|MadSci Network: Evolution|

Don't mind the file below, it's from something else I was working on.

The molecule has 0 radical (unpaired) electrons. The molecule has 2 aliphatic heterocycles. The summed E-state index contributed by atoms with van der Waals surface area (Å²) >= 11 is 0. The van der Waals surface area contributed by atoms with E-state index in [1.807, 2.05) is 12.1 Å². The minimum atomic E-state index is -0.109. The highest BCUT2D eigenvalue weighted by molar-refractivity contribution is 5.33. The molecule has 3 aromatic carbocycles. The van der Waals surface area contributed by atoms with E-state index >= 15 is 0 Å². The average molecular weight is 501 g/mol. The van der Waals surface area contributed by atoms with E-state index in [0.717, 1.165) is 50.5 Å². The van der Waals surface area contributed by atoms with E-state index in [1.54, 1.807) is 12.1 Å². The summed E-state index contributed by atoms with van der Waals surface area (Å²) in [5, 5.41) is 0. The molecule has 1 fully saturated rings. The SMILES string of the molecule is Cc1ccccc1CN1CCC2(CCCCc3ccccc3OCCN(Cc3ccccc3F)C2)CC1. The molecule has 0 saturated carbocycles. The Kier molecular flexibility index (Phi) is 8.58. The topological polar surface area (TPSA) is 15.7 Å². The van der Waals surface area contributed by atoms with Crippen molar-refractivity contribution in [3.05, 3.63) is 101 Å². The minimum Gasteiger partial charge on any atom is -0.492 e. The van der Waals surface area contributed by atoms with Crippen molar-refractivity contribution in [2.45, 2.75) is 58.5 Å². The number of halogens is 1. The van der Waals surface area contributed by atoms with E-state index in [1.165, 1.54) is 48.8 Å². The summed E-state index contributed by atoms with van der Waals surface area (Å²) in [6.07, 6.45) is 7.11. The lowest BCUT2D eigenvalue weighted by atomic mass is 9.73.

Hi Hakan, Since we do not know how life began on Earth, the panspermia hypothesis cannot be ruled out. This hypothesis is credible in the sense that it has not been disproven or eliminated as a possibility for the origin of life. I can tell you that origin of life studies are very difficult, since we can never know for certain whether any of the hypotheses hit the jackpot or not. Though I haven't read much of Francis Crick's writing on this topic, I have been to several conferences where the origin of life is a main subject. Some origin of life hypotheses include the primordial soup hypothesis, a more geochemical origin of life, and panspermia. 1. The primordial soup hypothesis involves an origin of life in the midst of an ocean, where organic molecules interact to form larger organic molecules such as amino acids, which theoretically might form proteins. (According to the RNA world notion, formation of nucleotides might be more convincing, since scientists have known for about two decades that RNA can have catalytic functions. For more information about this, there is a book out titled The RNA World (Tom Cech, editor) that has lots of fascinating information about RNA and implications for the origin of life.) 2. The second hypothesis involves interactions between aqueous substances and minerals. The minerals provide a scaffold and possibly contributions that would lead to the formation of complex molecules that might eventually become biological. Certainly, this method for the origin of life in more probable in the sense that molecular interaction at a surface is more likely to occur than interaction in an ocean. The molecules at a surface are localized in a more 2-dimensional environment, rather than floating around in a body of water. 3. Panspermia is just what you said it is: the seeding of life on Earth by extraterrestrial matter such a the Martian meteorites. When I first got into exobiology research, I read that regardless of whether there were organics on the Earth's surface early on, large impact events would effectively volatilize the organics. That means that Earth would be sterilized with regard to organics, and an extraterrestrial contribution such as comet debris would be required to get any sort of organic synthesis. There is a paper by Carl Sagan and Chris Chyba about this topic. In that sense, life on Earth was clearly seeded from extraterrestrial matter. If you've heard anything about the putative worm in the martian meteorite ALH84001, you might know that people are thinking of more obvious panspermia. Actual organisms rather than organic molecules. This is a hotly debated topic at the moment. It is possible for organics to exist within an object traveling from one location to Earth without being degraded. There is another option that involves an extraterrestrial geochemical origin of life. If life originated at the rock-water interface, the abundance of biologically relevant elements in cells should be similar to those in the rocks. This is not a necessary relationship, but it makes sense. If this is in fact the case, the statistics for how much phosphorus is in martian rocks agrees roughly with how much phosphorus is in a cell. This is not the case with rocks that are from the Earth. I do not know if this is the case for any other biologically relevant elements or not, though. This is obviously very complicated. Panspermia is just one of the many theories about the origin of life. Though you specifically asked about that hypothesis, I figured that explaining some of the other prominent ideas would be beneficial so you could get a feel for what ideas are out there and decide for yourself which makes the most sense. If you want more definitive literature citations, please write back and I'll look them up for you. Sarah Earley CU Boulder Admin Note: While panspermia gives a possible hypothesis for the origins of life on Earth, it still doesn't solve the pre-biotic origins of life, but simply moves it to another place, e.g. if life on Earth was seeded by meteorites from Mars, then how did life evolve on Mars?
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